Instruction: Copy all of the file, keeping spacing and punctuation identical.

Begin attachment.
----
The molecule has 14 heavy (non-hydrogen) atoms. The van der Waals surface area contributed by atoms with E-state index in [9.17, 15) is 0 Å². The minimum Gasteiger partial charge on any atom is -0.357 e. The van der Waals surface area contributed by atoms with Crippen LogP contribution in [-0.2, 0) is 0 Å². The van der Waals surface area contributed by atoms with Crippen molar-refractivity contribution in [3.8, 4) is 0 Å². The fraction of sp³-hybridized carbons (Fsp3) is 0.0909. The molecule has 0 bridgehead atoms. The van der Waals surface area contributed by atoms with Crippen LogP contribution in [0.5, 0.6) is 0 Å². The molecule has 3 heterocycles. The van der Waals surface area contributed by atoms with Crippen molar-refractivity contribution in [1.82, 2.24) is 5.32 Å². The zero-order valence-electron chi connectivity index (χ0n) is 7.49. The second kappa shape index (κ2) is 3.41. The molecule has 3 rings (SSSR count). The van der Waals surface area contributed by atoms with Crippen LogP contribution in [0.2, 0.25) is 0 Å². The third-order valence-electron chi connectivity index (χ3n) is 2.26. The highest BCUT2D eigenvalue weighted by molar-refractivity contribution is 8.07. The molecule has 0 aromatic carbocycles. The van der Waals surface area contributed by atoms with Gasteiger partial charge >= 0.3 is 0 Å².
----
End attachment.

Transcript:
The molecule has 14 heavy (non-hydrogen) atoms. The van der Waals surface area contributed by atoms with E-state index in [9.17, 15) is 0 Å². The minimum Gasteiger partial charge on any atom is -0.357 e. The van der Waals surface area contributed by atoms with Crippen LogP contribution in [-0.2, 0) is 0 Å². The van der Waals surface area contributed by atoms with Crippen molar-refractivity contribution in [3.8, 4) is 0 Å². The fraction of sp³-hybridized carbons (Fsp3) is 0.0909. The molecule has 0 bridgehead atoms. The van der Waals surface area contributed by atoms with Crippen LogP contribution in [0.5, 0.6) is 0 Å². The molecule has 3 heterocycles. The van der Waals surface area contributed by atoms with Crippen molar-refractivity contribution in [1.82, 2.24) is 5.32 Å². The zero-order valence-electron chi connectivity index (χ0n) is 7.49. The second kappa shape index (κ2) is 3.41. The molecule has 3 rings (SSSR count). The van der Waals surface area contributed by atoms with Crippen LogP contribution in [0.2, 0.25) is 0 Å². The third-order valence-electron chi connectivity index (χ3n) is 2.26. The highest BCUT2D eigenvalue weighted by molar-refractivity contribution is 8.07. The molecule has 0 aromatic carbocycles. The van der Waals surface area contributed by atoms with Gasteiger partial charge >= 0.3 is 0 Å².